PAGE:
Ibrahim, Abdulhaqq Ameen (2016-08). Effect of Pore Size Distribution on Multiphase Equilibrium of Fluids Confined in Porous Media. Master's Thesis. Thesis uri icon

abstract

  • It is a well-known fact that the thermophysical properties of confined fluids (intraparticle) can be significantly different from those of bulk phases (interparticle). Such difference becomes more pronounced as the pore size decreases. The effect of confinement on the phase behavior of fluids is important for many applications, such as in adsorptive separations, extraction of shale oil and gas, and heterogeneous catalytic systems. The characterization of the porous solid material is of great relevance because the interactions of the solid with the molecules of the fluid play a major role in any modeling of confined fluid behavior. However, many solids are heterogeneous, in the sense that they have complex network structures, and pores of different sizes and of different chemical affinity with respect to the adsorbed molecules. Their effect on the properties of fluids entrapped in the porous space is not well captured by many models. One of the most important pieces of information to characterize solids is their pore size distribution, which is an intrinsic property of the material. This thesis presents a method to account for the effect of pore size distributions on the phase behavior of fluids confined in porous media. Multiphase equilibrium calculations of confined fluids in solid adsorbents were carried out using the Peng-Robinson equation of state extended to confined fluids, while different pore size distributions of solid adsorbents were considered. The results obtained from the fitting of pure-component adsorption data revealed that the model correlations for fluids adsorbed in bipore solids were better when pore size heterogeneity was considered in the formulation, as opposed to the assuming a homogeneous solid. Adsorption of n-hexane on MCM-48 solids with multiple pore size distributions was simulated as a model system, showing a trend of increasing accuracy of adsorption data fitting as the number of pore sizes increases. The sensitivity of the model to adsorption temperature was established by a few examples, suggesting that the model agreement with experimental data is better at higher temperatures.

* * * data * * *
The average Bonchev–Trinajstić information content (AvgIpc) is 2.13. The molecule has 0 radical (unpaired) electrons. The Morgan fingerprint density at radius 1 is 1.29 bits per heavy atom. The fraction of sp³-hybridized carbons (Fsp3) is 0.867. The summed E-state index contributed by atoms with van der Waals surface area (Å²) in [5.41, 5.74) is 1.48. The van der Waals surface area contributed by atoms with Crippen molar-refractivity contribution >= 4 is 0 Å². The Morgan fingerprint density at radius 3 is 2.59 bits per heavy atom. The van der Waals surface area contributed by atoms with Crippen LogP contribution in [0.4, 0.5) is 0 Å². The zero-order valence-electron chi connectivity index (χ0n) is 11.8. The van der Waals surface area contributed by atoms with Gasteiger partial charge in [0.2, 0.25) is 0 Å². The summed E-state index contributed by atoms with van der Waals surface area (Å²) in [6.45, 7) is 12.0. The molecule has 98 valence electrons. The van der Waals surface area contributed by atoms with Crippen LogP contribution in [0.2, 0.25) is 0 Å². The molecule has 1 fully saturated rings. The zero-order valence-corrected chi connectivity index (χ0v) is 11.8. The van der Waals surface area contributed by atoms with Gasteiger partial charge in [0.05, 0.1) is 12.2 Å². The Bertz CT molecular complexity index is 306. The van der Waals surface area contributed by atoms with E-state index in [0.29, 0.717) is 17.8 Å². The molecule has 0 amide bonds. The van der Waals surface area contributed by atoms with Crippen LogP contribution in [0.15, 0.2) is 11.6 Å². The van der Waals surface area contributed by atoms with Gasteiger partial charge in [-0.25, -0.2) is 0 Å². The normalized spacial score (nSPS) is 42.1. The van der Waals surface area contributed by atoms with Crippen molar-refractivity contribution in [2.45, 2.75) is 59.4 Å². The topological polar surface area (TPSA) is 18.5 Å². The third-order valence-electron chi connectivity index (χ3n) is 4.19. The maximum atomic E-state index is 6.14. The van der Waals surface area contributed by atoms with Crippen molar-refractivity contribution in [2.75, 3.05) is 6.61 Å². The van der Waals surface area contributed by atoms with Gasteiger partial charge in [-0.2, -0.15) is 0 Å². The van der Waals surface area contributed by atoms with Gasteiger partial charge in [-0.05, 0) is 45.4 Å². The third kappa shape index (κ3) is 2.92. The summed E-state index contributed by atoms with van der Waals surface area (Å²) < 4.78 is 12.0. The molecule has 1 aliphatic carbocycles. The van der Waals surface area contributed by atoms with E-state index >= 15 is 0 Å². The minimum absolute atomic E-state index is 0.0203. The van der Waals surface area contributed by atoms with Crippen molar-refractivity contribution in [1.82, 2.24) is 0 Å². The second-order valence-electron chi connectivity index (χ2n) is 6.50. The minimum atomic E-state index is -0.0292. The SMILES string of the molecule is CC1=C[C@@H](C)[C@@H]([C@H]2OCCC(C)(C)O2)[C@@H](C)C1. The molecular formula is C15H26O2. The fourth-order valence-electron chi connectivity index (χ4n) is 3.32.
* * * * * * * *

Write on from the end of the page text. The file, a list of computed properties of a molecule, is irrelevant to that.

• It is a well-known fact that the thermophysical properties of confined fluids (intraparticle) can be significantly different from those of bulk phases (interparticle). Such difference becomes more pronounced as the pore size decreases. The effect of confinement on the phase behavior of fluids is important for many applications, such as in adsorptive separations, extraction of shale oil and gas, and heterogeneous catalytic systems. The characterization of the porous solid material is of great relevance because the interactions of the solid with the molecules of the fluid play a major role in any modeling of confined fluid behavior. However, many solids are heterogeneous, in the sense that they have complex network structures, and pores of different sizes and of different chemical affinity with respect to the adsorbed molecules. Their effect on the properties of fluids entrapped in the porous space is not well captured by many models. One of the most important pieces of information to characterize solids is their pore size distribution, which is an intrinsic property of the material.

    This thesis presents a method to account for the effect of pore size distributions on the phase behavior of fluids confined in porous media. Multiphase equilibrium calculations of confined fluids in solid adsorbents were carried out using the Peng-Robinson equation of state extended to confined fluids, while different pore size distributions of solid adsorbents were considered. The results obtained from the fitting of pure-component adsorption data revealed that the model correlations for fluids adsorbed in bipore solids were better when pore size heterogeneity was considered in the formulation, as opposed to the assuming a homogeneous solid. Adsorption of n-hexane on MCM-48 solids with multiple pore size distributions was simulated as a model system, showing a trend of increasing accuracy of adsorption data fitting as the number of pore sizes increases. The sensitivity of the model to adsorption temperature was established by a few examples, suggesting that the model agreement with experimental data is better at higher temperatures.

publication date

  • August 2016